Control of polyphenol oxidase activity using a catalytic mechanism

  • D. Osuga
  • A. Van Der Schaaf
  • J. R. Whitaker


Polyphenol oxidase is one of the most deteriorative of enzymes, especially in tropical fruits, yet it is essential for color of brown tea, cocoa, coffee, raisins, some figs and prunes and plant protection. It is responsible for the unwanted black-spot formation in shrimp but is important for pigmentation of human skin. In this chapter the mechanism of action of polyphenol oxidase is discussed, including the reactions catalyzed, the kinetics with respect to the two substrates, O2 and phenol, substrate specificity and the intermediates in the reaction. Differences between monophenolase and diphenolase activities are shown mechanistically. Complete amino-acid sequences are available for polyphenol oxidases from humans and mice, Neurospora crassa (fungus), and Streptomyces glaucescens (fungus) and S. antibioticus (fungus). There is 86% strict homology in amino-acid sequence between S. glaucescens and S. antibioticus but only 24% between the Streptomyces enzymes and that from N. crassa. The human and mouse enzymes are 43% homologous; they are much larger than the fungal enzymes and have little homology with the fungal enzymes, except in the activesite histidine residues. There is also much homology between the polyphenol oxidases and hemocyanins around the active-site histidine reactions. Several methods of controlling polyphenol oxidase utilize pH, O2 exclusion, heating, ascorbic acid, sodium bisulfite, thiol compounds, kcat inactivation, competitive inhibitors and removal of phenols.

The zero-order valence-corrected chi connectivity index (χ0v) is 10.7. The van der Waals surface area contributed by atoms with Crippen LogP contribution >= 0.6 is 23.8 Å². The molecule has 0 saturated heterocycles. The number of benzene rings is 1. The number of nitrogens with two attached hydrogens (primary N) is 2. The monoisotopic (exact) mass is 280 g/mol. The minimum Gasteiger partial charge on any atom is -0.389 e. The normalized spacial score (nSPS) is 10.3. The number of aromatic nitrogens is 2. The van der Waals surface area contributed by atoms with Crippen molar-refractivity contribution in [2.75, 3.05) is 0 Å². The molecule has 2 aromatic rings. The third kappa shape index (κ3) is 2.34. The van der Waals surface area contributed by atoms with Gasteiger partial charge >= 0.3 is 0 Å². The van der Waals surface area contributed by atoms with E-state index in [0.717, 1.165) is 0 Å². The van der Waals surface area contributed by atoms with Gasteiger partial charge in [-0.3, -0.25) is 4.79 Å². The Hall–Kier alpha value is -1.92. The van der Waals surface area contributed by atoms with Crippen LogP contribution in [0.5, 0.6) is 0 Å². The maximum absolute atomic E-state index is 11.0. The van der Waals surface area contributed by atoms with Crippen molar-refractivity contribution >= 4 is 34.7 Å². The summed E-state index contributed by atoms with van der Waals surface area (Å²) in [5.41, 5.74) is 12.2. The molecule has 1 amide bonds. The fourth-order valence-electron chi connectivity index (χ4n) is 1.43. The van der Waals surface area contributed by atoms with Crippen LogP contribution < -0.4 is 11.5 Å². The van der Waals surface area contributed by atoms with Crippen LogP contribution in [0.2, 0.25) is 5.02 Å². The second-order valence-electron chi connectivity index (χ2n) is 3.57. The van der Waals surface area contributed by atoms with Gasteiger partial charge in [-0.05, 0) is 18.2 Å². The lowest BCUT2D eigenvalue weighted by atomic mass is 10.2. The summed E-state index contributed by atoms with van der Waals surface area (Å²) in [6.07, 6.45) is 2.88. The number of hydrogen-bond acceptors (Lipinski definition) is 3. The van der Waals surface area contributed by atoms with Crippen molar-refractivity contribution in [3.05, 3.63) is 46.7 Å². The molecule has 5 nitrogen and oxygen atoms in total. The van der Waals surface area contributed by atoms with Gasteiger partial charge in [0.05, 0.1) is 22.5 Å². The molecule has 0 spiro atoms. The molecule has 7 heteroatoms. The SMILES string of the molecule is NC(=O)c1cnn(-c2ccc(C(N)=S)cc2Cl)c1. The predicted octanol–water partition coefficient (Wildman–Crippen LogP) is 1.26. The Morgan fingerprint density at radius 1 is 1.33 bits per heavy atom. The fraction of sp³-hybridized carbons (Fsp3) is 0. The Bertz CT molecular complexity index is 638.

Caffeic Acid Chlorogenic Acid Histidine Residue Polyphenol Oxidase Neurospora Crassa 
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© Springer Science+Business Media New York 1994

Authors and Affiliations

  • D. Osuga
  • A. Van Der Schaaf
  • J. R. Whitaker

There are no affiliations available

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